WWD Digital Daily

Traceabili­ty and the Dynamics Of ‘ Conflicted Cotton’


Conflicted cotton is an oft-ignored topic in the fashion industry. But as traceabili­ty grows as a subject of interest, conflicted cotton — its origins, and the human rights abuses that surround its production processes — is having a comeback of sorts.

The fiber is in demand now more than ever: Global cotton production is expected to rise 6.9 percent in this year to a nearrecord 126.5 million bales, according to a report by the U.S. Department of Agricultur­e. And countries such as China, India, Pakistan and Bangladesh are the largest cotton consumers in the world, accounting for more than 65 percent of global consumptio­n, as stated in a separate report by Mordor Intelligen­ce.

So how can fashion brands ensure the use of ethical, conflict-free cotton? Here, MeiLin Wan, vice president, textile sales, at Applied DNA, a New York-based technology firm that develops counterfei­ting technologi­es, discusses the factors that determine cotton origins, conflicted cotton, and its CertainT platform.

WWD: Would you describe the dynamics of “conflicted cotton?” MeiLin Wan: As consumers, we love the look and the feel of cotton; and at the same time, we hear about hidden human rights abuses for cotton. Consumers are unwittingl­y buying products and may be in the dark about this incongruen­cy, or what we call “conflicted cotton.”

First, there is the Chinese cotton gulag. Most recently, the Wall Street Journal unveiled its story, “Did a Muslim Slave Make Your Chinese Shirt?: A Look Inside the Cotton Gulag in Xinjiang Province,” specifical­ly identifyin­g China, as one of the world's largest cotton producers, to have built the world's largest prison system to provide the labor needed to sustain cotton production. This “cotton gulag” is primarily based in Xinjiang, the home of most of China's Uighurs, and other Muslim ethnic groups.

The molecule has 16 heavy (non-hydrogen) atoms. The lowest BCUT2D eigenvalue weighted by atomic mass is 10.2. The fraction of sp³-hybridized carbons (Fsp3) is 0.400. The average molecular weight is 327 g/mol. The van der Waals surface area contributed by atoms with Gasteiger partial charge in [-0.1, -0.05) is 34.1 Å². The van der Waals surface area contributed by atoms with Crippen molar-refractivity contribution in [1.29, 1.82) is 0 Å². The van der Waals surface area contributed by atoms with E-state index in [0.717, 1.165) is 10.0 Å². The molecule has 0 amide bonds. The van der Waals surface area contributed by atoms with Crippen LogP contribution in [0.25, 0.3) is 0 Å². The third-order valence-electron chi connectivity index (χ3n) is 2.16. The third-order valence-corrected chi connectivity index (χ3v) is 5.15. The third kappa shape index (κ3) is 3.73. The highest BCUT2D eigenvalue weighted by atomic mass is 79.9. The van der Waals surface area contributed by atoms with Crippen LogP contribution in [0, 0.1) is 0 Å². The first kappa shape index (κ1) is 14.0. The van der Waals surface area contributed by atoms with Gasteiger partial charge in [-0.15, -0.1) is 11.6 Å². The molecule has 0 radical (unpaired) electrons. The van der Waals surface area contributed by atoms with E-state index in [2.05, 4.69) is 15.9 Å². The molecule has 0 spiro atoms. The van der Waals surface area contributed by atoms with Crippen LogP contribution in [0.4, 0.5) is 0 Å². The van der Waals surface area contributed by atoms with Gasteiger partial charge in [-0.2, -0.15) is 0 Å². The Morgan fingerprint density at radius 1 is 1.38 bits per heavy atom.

According to WSJ, in 2014, “2,200 new cotton and apparel companies have been set up to participat­e in the verticalin­tegration program. Some boast that they are suppliers for major internatio­nal brands. As of 2018, China documented the employment of 450,000 new Uighur workers from impoverish­ed households, relatives of the convicted and detained, and re-education camp inmates.”

The global cotton industry is conflicted. According to the Child Labor Coalition, 18 countries use child labor to produce cotton, and nine use forced labor. Eight countries use both child labor and forced labor in its production facilities. These numbers make cotton an unusually exploitati­ve crop, spreading human misery. Many NGOs have fought for many years to reduce child and forced labor in cotton from Uzbekistan — a top eight producer of the crop, and more recently, in Turkmenist­an.

And more specifical­ly, in Uzbekistan, on primetime French television, back in 2017, the CASH Investigat­ive Team reported Uzbek cotton was handpicked by forced labor organized on a large-scale (approximat­ely 1 million people) by the Uzbek government. A significan­t amount of this cotton was shipped (some with missing or misleading statements of origin), to Bangladesh manufactur­ers that supply products to many U.S., U.K. and E.U. brands.

The report also showed that suppliers who manufactur­e in South Korea, China and Europe also received Uzbek cotton. Posing as a European importer, the CASH team also captured a conversati­on on hidden camera in which an Uzbek cotton product manufactur­er offered to designate the country of origin (as opposed to Uzbekistan) that the buyer would prefer be stated on the originatio­n documents. The Uzbek exporter stated this was a very common measure undertaken for companies purchasing Uzbek cotton products, and that the risk of being caught falsely stating that the product was manufactur­ed in Bulgaria, for example, was almost non-existent.